Chasing Unicorns

Chasing Unicorns

Silly old fox, doesn't he know?
There's no such thing as a gruffalo!

The unicorn, unlike the gruffalo, is the quintessential symbol of rarity and fantasy. Described since antiquity as a wild creature of the woods with the body of a horse and a single horn, given mythical powers, the ability to make poisoned water drinkable and heal all ills, bestow magic and wisdom, impossible to catch and of course, only occasionally seen. Yet everyone knows what they look like and what they symbolise.

The mouse in Julia Donaldson’s wonderful children’s book invents a terrifying wild animal, a gruffalo, in order to save its own skin from creatures which are intending to eat it but is then shocked to find the gruffalo of its nightmares actually exists. I am pretty sure you will find no unicorns wondering the forests but the word unicorn has been used increasingly to describe extraordinary things. Unicorn Companies for example are privately owned startups with a value of more than $1 billion. (And are perhaps equally mythical and likely to disappear in a puff of smoke as a unicorn!)

Around ten years ago, alongside the more conventional red, white, rosé and sparkling listings in restaurants in Manhattan, the term Unicorn Wines started appearing, coined by sommeliers who wanted to highlight the rare and wonderful wines they had managed to acquire for their lists and guests, wines where demand always outstripped supply. The hashtag #unicornwine started appearing on Twitter and Instagram as somms and wine enthusiasts posted pictures of the ‘once in a lifetime’ bottles they had drunk. 

There appear to be a few key requirements to be worthy of the hashtag, rarity being one of course. Either a legendary vintage of a particular wine that must have been almost entirely consumed or one produced in minuscule quantities. The last vintage of a cult winemaker, now retired or deceased (better still, as there’s no chance of a comeback) or a wine from a vineyard that no longer exists are always winners too.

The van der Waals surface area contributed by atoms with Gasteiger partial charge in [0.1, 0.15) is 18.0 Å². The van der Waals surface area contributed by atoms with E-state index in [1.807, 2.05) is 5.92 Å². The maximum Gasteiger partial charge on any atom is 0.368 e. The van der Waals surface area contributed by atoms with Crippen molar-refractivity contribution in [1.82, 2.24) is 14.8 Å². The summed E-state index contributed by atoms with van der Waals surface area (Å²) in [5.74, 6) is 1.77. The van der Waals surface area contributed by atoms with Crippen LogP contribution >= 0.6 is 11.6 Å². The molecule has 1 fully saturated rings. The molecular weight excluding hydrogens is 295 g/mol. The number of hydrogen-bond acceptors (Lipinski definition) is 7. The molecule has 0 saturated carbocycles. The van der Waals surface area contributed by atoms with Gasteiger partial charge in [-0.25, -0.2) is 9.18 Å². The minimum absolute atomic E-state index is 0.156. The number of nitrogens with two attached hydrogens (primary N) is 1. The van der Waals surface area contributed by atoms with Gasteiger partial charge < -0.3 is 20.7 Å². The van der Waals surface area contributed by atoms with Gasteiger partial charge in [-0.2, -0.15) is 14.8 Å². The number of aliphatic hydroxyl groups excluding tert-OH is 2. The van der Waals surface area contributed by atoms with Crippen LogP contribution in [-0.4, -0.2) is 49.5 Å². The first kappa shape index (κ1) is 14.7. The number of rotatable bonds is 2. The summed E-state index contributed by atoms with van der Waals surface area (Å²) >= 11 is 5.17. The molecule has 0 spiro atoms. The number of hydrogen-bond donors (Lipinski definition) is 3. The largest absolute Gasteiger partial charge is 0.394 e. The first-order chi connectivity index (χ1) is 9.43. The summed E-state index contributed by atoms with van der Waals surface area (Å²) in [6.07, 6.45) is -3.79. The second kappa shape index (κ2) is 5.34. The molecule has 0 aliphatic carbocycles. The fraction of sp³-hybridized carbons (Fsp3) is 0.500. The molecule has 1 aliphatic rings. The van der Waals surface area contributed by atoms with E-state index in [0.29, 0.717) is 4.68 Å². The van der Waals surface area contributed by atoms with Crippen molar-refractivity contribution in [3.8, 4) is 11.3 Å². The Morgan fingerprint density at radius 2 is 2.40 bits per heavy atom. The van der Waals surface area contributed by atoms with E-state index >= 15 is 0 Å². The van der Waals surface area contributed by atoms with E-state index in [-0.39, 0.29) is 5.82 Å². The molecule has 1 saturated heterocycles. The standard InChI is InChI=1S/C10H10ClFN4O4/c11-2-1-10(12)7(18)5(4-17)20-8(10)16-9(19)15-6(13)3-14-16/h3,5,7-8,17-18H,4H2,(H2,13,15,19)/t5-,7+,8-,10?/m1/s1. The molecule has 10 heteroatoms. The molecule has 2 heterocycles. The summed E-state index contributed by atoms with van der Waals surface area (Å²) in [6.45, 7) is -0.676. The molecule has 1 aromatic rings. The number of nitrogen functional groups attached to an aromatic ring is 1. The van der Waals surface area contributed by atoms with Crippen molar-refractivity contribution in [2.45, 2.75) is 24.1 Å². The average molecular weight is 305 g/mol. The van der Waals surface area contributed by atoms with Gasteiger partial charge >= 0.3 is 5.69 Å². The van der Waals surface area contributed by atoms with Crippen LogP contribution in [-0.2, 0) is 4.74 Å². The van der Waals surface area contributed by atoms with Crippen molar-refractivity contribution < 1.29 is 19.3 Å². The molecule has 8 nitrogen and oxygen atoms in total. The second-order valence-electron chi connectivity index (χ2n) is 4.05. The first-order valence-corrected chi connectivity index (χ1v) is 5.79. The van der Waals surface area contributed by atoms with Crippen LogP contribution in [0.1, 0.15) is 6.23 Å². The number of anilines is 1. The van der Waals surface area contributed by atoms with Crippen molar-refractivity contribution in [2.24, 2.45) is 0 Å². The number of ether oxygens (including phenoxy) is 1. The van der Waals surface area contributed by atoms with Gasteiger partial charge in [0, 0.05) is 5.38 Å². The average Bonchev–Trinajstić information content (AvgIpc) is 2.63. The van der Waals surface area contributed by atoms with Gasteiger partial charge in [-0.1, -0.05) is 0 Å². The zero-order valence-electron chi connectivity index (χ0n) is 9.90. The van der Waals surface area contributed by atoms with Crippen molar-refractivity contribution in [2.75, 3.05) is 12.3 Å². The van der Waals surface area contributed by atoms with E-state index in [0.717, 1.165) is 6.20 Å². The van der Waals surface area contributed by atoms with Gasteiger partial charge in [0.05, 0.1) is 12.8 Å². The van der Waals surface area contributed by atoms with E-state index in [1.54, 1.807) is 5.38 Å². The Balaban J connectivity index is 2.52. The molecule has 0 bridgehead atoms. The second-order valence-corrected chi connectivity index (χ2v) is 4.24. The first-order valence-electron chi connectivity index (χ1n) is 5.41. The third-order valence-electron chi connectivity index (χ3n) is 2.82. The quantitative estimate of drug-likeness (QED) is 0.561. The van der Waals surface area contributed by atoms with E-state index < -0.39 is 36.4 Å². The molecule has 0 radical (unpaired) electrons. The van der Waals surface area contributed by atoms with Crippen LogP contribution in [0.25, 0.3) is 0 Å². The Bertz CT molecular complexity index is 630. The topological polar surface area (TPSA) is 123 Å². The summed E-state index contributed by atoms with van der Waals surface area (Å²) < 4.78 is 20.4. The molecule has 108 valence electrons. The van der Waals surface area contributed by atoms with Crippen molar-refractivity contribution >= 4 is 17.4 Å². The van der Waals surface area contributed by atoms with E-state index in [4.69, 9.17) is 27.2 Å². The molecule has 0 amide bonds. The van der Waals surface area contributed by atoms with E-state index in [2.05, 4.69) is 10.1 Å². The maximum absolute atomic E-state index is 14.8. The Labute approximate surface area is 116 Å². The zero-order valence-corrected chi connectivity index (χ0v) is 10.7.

There is a danger that the descriptor ‘unicorn’ could become a synonym for high cost. But anyone who has it can splash cash on something expensive.

For me a Unicorn Wine is undoubtedly a rare beast but it isn’t about price. In any case I can’t afford the big names of Burgundy or big labels of Bordeaux or California. It’s about being a wine that is the result of a unique interplay of events, place and people that occurred to make the wine happen. It is a delicious expression of the weather that year, the triumphs or disasters and of the vineyard. It is more likely to come from one of the less exploited regions of the world and will certainly be more affordable if it is.

It looks likely we’ll all be spending this Christmas in smaller family units. I don’t want to sound mean, and sharing great wine is one of life’s great pleasures, but with Unicorn Wines it’s also likely you will only be able to buy or even be allowed just one bottle so this Christmas, with fewer glasses to fill, could be the perfect time to chase down a few unicorns.

Two to try:

Inevitably these may be gone by the time you read this but we’ll have some more unicorns in the stable…

Balazu des Vaussieres, Cuvée Lune Rousse, France, 2018 - For Nadia and Christian Charmasson, who farm vineyards in the Southern Rhône villages of Tavel and Lirac, 2018 was, to coin a phrase, an annus horribilis. They lost almost 60% of their crop to disease so rather than make their usual range of wines they used the remaining healthy grapes, more than ten varieties, both red and white, to make this which ended up neither red, white or rosé wine but just a remarkable one off. A truly beautiful rarity. 

Cascina Borgatta, Lamilla, Monferrato, Piemonte, Italy, 2015 - Emilio Oliveri and his wife Maria Luisa do everything by hand on their tiny estate in the Piemonte hills. This wine is made from Dolcetto vineyards planted in the main by Maria Luisa’s father back in 1950 and 1952. Emilio has been making the wine the same way since the 1960’s, organic farming in the vineyards, minimal intervention in the winery, always ageing them for at least four years before release. The vast majority of what they produce is drunk locally. A very little makes it’s way into the hands of unicorn hunters…

Both wines available at Iron & Rose in Shrewsbury Market Hall and at Glouglou Wine Bar | Shop on Castle Gates.

This article was written for MyShrewsbury Magazine.